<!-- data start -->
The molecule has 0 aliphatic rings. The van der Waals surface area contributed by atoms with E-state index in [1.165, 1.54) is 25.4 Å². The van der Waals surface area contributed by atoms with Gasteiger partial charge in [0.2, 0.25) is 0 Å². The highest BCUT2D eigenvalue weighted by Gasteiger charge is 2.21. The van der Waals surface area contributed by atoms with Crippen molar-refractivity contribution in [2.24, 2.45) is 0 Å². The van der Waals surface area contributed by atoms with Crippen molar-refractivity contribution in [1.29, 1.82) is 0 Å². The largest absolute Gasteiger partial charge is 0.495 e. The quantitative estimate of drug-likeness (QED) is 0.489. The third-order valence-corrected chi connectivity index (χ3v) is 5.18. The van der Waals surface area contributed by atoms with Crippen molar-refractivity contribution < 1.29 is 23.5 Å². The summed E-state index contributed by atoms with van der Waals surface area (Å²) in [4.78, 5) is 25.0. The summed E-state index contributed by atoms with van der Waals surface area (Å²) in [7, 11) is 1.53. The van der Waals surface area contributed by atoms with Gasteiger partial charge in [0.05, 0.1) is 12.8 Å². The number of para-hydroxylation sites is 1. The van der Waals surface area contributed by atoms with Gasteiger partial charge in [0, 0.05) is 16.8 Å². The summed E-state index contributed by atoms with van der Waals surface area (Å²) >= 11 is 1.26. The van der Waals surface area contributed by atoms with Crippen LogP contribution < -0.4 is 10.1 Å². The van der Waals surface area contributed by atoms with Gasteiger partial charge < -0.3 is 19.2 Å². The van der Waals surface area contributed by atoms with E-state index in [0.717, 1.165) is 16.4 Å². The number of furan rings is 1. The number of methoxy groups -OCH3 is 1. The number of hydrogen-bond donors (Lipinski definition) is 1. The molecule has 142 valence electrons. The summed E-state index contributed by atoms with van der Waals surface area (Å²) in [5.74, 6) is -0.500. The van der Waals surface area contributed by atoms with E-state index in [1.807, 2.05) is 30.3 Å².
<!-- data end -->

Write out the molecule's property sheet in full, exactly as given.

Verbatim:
The molecule has 0 aliphatic rings. The van der Waals surface area contributed by atoms with E-state index in [1.165, 1.54) is 25.4 Å². The van der Waals surface area contributed by atoms with Gasteiger partial charge in [0.2, 0.25) is 0 Å². The highest BCUT2D eigenvalue weighted by Gasteiger charge is 2.21. The van der Waals surface area contributed by atoms with Crippen molar-refractivity contribution in [2.24, 2.45) is 0 Å². The van der Waals surface area contributed by atoms with Crippen molar-refractivity contribution in [1.29, 1.82) is 0 Å². The largest absolute Gasteiger partial charge is 0.495 e. The quantitative estimate of drug-likeness (QED) is 0.489. The third-order valence-corrected chi connectivity index (χ3v) is 5.18. The van der Waals surface area contributed by atoms with Crippen molar-refractivity contribution < 1.29 is 23.5 Å². The summed E-state index contributed by atoms with van der Waals surface area (Å²) in [4.78, 5) is 25.0. The summed E-state index contributed by atoms with van der Waals surface area (Å²) in [7, 11) is 1.53. The van der Waals surface area contributed by atoms with Gasteiger partial charge in [0.05, 0.1) is 12.8 Å². The number of para-hydroxylation sites is 1. The van der Waals surface area contributed by atoms with Gasteiger partial charge in [0, 0.05) is 16.8 Å². The summed E-state index contributed by atoms with van der Waals surface area (Å²) >= 11 is 1.26. The van der Waals surface area contributed by atoms with Crippen LogP contribution < -0.4 is 10.1 Å². The van der Waals surface area contributed by atoms with Gasteiger partial charge < -0.3 is 19.2 Å². The van der Waals surface area contributed by atoms with E-state index in [0.717, 1.165) is 16.4 Å². The number of furan rings is 1. The number of methoxy groups -OCH3 is 1. The number of hydrogen-bond donors (Lipinski definition) is 1. The molecule has 142 valence electrons. The summed E-state index contributed by atoms with van der Waals surface area (Å²) in [5.74, 6) is -0.500. The van der Waals surface area contributed by atoms with E-state index in [1.807, 2.05) is 30.3 Å².